1' stood at Dawson and turned south, and I found by the map that this mass of mountains towering 20,000 i'eet into the air covered with glaciers and constant snow lay between Dawson and the sea. Now, we know that the Pacific in that part and northward is almost constantly covered with fog, and the atmosphere is at the point of precipitation, and as that moisture comes into contact with these mountains, it comes down in snow, causing the glaciers. The air passing over the mountains, relieved of its moisture, descends on the plain in the interior, as a dry warm wind. This is the result of two causes, the want of moisture and friction caused by the descent of the air to the plain. So that if you wish to call it so, the conditions at Dawson are those of a perpetual Chinook in the summer time.
That will be a revelation, I am sure, to non. gentlemen. He goes on with a lengthy report with which I shall not trouble the House except to give a couple of extracts : Mr. THOMPSON.
Spring may be said to open towards the end ot April, the last zero temperature of winter occurring about the 5th of April.
That is better than Ottawa.
May with an average temperature of 44 degrees is by no means unpleasant. The 23rd May is the average date of the last frost in the spring.
I- am sure that is a revelation to hou. gentlemen.
Observations of rain and snow have until the close of last summer been very fragmentary, but it is probable that the summer rainfall near Dawson is usually between 7 and 9 inches, and that the total snowfall of autumn and winter is between 50 and 60 inches. Dawson being situated near the river with high hills or mountains on all sides, is well protected from the winds, and a feature of the town, and indeed of the neighbouring country, is the long periods of calm weather which occur.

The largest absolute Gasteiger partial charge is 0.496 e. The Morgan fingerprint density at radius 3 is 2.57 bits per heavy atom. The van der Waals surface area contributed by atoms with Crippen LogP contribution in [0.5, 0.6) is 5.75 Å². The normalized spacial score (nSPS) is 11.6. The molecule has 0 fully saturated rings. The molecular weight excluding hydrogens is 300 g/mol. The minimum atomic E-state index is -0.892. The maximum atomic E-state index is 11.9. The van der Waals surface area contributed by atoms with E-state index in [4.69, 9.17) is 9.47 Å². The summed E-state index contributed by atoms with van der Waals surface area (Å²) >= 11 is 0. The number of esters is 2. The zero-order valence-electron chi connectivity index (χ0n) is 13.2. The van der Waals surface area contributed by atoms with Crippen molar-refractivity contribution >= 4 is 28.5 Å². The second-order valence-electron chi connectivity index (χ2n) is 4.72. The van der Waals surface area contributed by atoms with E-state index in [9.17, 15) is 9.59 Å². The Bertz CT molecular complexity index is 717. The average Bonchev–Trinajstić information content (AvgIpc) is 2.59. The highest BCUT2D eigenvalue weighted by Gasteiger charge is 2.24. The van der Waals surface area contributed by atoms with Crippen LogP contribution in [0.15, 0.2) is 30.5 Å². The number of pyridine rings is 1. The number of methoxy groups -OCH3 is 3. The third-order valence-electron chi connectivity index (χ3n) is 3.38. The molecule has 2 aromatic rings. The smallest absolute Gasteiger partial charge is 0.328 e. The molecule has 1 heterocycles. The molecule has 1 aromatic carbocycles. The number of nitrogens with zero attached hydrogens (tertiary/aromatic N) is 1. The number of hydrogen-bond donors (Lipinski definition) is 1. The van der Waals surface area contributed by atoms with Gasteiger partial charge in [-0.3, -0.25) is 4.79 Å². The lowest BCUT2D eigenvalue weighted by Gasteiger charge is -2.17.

l'ou see, Sir, Mr. Macoun was sent specifically for this purpose, so that his report is more valuable than any verbal report could possibly be.
I examined the gardens in the valley of the Klondike and the Yukon, early in July, and found everything growing luxuriantly and wonderfully vigorous. On the 5th August I examined the gardens in the Klondike, and I have that noted in my book for future reference. I found cabbage cut then, that on weighing were found to be from 3 to 5 pounds weight ; these were being sold in the city.
Potatoes had also grown ; in fact everything was growing beyond anything I had ever seen here.
Speaking of wheat, he said :
I took a couple of heads and sent them to the experimentalist at the Government farm here who has charge of the seed germinating process, and he sent me the report that he had planted one hundred grains. The whole hundred grains grew and made a remarkably vigorous growth ; in other words there was not a weak seed in the lot, and there "was not a failure, and what was more they vegetated very quickly.